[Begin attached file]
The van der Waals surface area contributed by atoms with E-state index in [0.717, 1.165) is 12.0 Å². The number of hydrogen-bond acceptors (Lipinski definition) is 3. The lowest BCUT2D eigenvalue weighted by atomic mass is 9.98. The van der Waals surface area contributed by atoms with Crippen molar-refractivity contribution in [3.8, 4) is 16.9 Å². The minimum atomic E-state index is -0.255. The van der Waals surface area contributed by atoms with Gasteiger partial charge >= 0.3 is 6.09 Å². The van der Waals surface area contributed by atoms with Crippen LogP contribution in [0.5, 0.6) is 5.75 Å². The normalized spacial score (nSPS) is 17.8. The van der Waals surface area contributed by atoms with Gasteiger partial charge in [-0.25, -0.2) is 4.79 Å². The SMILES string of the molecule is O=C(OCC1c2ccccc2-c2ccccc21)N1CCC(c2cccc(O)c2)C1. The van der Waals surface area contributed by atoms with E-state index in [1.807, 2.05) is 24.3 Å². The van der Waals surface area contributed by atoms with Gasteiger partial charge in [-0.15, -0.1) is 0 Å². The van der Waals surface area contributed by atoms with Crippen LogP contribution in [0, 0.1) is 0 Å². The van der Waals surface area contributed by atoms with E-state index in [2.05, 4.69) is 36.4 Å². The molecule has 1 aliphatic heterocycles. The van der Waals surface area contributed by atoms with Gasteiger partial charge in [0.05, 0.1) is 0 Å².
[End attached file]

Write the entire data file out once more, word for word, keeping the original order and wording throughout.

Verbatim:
The van der Waals surface area contributed by atoms with E-state index in [0.717, 1.165) is 12.0 Å². The number of hydrogen-bond acceptors (Lipinski definition) is 3. The lowest BCUT2D eigenvalue weighted by atomic mass is 9.98. The van der Waals surface area contributed by atoms with Crippen molar-refractivity contribution in [3.8, 4) is 16.9 Å². The minimum atomic E-state index is -0.255. The van der Waals surface area contributed by atoms with Gasteiger partial charge >= 0.3 is 6.09 Å². The van der Waals surface area contributed by atoms with Crippen LogP contribution in [0.5, 0.6) is 5.75 Å². The normalized spacial score (nSPS) is 17.8. The van der Waals surface area contributed by atoms with Gasteiger partial charge in [-0.25, -0.2) is 4.79 Å². The SMILES string of the molecule is O=C(OCC1c2ccccc2-c2ccccc21)N1CCC(c2cccc(O)c2)C1. The van der Waals surface area contributed by atoms with E-state index in [1.807, 2.05) is 24.3 Å². The van der Waals surface area contributed by atoms with Gasteiger partial charge in [-0.15, -0.1) is 0 Å². The van der Waals surface area contributed by atoms with Crippen LogP contribution in [0, 0.1) is 0 Å². The van der Waals surface area contributed by atoms with E-state index in [2.05, 4.69) is 36.4 Å². The molecule has 1 aliphatic heterocycles. The van der Waals surface area contributed by atoms with Gasteiger partial charge in [0.05, 0.1) is 0 Å².